HENDERSON, Nevada (CN) — There are few states where you could find a reality TV star, a former pro wrestler, and a professional poker player in politics at all, let alone in the same race.
But this is Nevada, so welcome to the Republican primary in the 3rd Congressional District — a suburban Las Vegas seat currently held by a Democrat but in the sights of the Republican Party as a possible gain in November.
The winner in the all-mail primary on June 9 will face Representative Susie Lee, who is coming off her first term in November. The GOP race has been marked by talk of forgery, assault, voter fraud and false conservatism.
The candidates drawing the most support and attention are actress Mindy Robinson, 40, an outspoken conservative social media voice with 216,000 Twitter followers; former pro wrestler and attorney Dan Rodimer, 42, who has the support of the NRA and some mainstream Republicans; and Dan Schwartz, 69, a perennial Nevada candidate who has run five campaigns, including one for Nevada treasurer, an office he held from 2015-19.
Other candidates include professional poker player Brian Nadell; former apparel industry executive Cory Newberry; and former teacher and school principal Victor Willert, a native New Yorker and son of Filipino immigrants.
“We’ve got a reality TV star and a pro wrestler, and I do think the guy who has held office before may be able to compete with them,” said Michael Green, a University of Nevada, Las Vegas, political science professor, referring to Schwartz, an outsider who clashed with Nevada GOP leaders.
Schwartz does not support President Donald Trump, for example, and he did not get along with Republican Governor Brian Sandoval when he was treasurer, Green said.
The 3rd District, which stretches from the bottom edge of the Las Vegas strip southeast through Boulder City to the southern tip of the state, is home to 468,000 of the state’s 1.6 million voters, according to the Nevada Secretary of State’s Office numbers for May.
Although 172,000 district voters are registered Democrats compared to 157,000 Republicans, 110,000 independents have helped Republicans hold sway in six of nine elections since 2002, when the district was added to Nevada’s congressional delegation, Green said.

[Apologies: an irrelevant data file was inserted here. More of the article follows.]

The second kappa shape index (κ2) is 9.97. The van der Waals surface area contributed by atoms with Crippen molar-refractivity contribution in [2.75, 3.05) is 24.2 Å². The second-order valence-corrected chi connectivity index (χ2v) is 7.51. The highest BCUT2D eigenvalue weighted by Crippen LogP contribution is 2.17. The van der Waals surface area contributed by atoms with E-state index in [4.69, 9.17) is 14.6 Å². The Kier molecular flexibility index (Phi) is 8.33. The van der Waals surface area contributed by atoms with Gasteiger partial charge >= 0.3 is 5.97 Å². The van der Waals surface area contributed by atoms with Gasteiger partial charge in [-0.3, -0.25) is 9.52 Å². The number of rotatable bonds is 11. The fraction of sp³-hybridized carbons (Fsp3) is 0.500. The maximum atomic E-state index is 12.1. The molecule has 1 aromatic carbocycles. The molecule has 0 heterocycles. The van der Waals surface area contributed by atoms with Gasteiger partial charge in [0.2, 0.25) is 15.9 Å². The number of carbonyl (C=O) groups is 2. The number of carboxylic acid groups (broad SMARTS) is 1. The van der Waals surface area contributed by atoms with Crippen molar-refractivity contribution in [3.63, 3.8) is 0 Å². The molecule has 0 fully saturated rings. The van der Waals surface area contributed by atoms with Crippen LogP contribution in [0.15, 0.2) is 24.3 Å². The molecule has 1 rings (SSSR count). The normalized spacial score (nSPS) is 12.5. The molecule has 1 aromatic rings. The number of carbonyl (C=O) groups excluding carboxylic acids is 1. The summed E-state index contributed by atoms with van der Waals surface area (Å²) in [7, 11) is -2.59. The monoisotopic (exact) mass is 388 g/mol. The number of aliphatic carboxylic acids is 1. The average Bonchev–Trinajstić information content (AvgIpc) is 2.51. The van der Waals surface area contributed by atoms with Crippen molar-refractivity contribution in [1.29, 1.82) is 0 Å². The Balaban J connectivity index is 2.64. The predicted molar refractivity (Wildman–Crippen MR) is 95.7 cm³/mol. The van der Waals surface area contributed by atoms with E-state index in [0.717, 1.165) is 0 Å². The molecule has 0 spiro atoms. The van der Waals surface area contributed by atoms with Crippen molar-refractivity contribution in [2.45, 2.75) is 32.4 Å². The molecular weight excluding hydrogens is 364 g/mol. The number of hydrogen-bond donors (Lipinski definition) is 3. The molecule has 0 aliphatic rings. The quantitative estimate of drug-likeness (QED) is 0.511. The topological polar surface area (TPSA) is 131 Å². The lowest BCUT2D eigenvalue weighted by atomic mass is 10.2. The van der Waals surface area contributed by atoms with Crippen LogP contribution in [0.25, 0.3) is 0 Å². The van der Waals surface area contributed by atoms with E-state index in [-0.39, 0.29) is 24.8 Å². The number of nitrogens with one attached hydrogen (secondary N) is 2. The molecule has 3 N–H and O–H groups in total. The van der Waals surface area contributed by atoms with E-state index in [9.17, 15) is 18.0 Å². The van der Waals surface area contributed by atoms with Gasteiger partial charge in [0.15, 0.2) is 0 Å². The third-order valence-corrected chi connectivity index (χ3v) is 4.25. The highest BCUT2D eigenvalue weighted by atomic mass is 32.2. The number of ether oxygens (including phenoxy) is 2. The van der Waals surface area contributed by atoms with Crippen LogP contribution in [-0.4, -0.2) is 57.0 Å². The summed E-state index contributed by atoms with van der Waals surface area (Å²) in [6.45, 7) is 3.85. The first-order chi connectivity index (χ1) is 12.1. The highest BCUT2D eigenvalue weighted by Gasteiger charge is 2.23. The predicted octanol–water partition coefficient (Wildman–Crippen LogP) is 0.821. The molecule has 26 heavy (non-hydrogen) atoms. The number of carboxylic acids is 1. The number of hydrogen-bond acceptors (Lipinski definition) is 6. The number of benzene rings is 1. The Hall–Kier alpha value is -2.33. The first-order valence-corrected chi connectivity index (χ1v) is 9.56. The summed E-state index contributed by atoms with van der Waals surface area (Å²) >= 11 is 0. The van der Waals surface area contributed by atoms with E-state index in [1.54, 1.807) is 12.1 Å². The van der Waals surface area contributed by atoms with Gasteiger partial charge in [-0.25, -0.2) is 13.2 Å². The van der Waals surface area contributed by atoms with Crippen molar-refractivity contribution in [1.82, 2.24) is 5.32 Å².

That close split between Democratic and Republican voters is likely to attract national money after the primary, he said.
“The logic is that if any district is going to swing Republican in Nevada, this would be their best hope,” Green said.
Dan Schwartz, who came to Nevada after a career in financial advising and publishing, fits a mold of wealthy people moving to Nevada to wield influence, which was easier decades ago, Green said.
“Today it’s still small in comparison to a lot of other places, so there are a lot of opportunities for a Dan Schwartz that might not exist elsewhere,” he said.
Schwartz declined an interview for this story, citing advice from campaign consultants, but eventually answered questions via email.
Schwartz said experience in office and business makes him the best choice. He said he quintupled returns on the state general fund, opposed a $1.2 billion tax hike and a $750 million boost for a football stadium.
The pandemic is foremost in his thoughts during this campaign, and he wants the economy open. He thinks the market can take care of itself, if we let it.
“Ultimately, public safety and health issues are paramount, but we cannot push our economy into oblivion,” he wrote. “We have to help out those who have lost their jobs and small businessmen who have seen their doors closed. But the real key is the free market. Give it room to operate.”
After citing his own record in office, Schwartz took a jab at Rodimer.